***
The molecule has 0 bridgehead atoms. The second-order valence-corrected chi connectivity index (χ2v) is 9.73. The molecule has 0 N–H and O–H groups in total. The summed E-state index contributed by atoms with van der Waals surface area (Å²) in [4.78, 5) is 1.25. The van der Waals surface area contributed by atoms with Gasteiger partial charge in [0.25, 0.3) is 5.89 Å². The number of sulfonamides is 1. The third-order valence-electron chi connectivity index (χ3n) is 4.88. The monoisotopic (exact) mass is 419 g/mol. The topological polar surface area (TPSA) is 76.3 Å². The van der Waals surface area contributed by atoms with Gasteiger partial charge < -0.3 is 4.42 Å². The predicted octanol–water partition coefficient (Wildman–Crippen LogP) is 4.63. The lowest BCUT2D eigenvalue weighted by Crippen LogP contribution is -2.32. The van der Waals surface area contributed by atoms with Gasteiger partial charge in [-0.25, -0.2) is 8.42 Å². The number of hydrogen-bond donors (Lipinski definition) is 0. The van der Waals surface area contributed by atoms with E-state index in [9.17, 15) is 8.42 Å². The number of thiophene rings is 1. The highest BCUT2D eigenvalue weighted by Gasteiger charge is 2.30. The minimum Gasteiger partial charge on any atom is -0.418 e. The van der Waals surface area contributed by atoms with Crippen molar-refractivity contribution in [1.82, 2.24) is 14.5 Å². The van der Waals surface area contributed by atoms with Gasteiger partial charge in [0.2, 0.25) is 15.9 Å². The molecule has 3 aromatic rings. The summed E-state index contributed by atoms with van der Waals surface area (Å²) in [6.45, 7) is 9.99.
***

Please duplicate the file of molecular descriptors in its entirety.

The molecule has 0 bridgehead atoms. The second-order valence-corrected chi connectivity index (χ2v) is 9.73. The molecule has 0 N–H and O–H groups in total. The summed E-state index contributed by atoms with van der Waals surface area (Å²) in [4.78, 5) is 1.25. The van der Waals surface area contributed by atoms with Gasteiger partial charge in [0.25, 0.3) is 5.89 Å². The number of sulfonamides is 1. The third-order valence-electron chi connectivity index (χ3n) is 4.88. The monoisotopic (exact) mass is 419 g/mol. The topological polar surface area (TPSA) is 76.3 Å². The van der Waals surface area contributed by atoms with Gasteiger partial charge < -0.3 is 4.42 Å². The predicted octanol–water partition coefficient (Wildman–Crippen LogP) is 4.63. The lowest BCUT2D eigenvalue weighted by Crippen LogP contribution is -2.32. The van der Waals surface area contributed by atoms with Gasteiger partial charge in [-0.25, -0.2) is 8.42 Å². The number of hydrogen-bond donors (Lipinski definition) is 0. The van der Waals surface area contributed by atoms with E-state index in [9.17, 15) is 8.42 Å². The number of thiophene rings is 1. The highest BCUT2D eigenvalue weighted by Gasteiger charge is 2.30. The minimum Gasteiger partial charge on any atom is -0.418 e. The van der Waals surface area contributed by atoms with Crippen molar-refractivity contribution in [1.82, 2.24) is 14.5 Å². The van der Waals surface area contributed by atoms with Gasteiger partial charge in [0.2, 0.25) is 15.9 Å². The molecule has 3 aromatic rings. The summed E-state index contributed by atoms with van der Waals surface area (Å²) in [6.45, 7) is 9.99.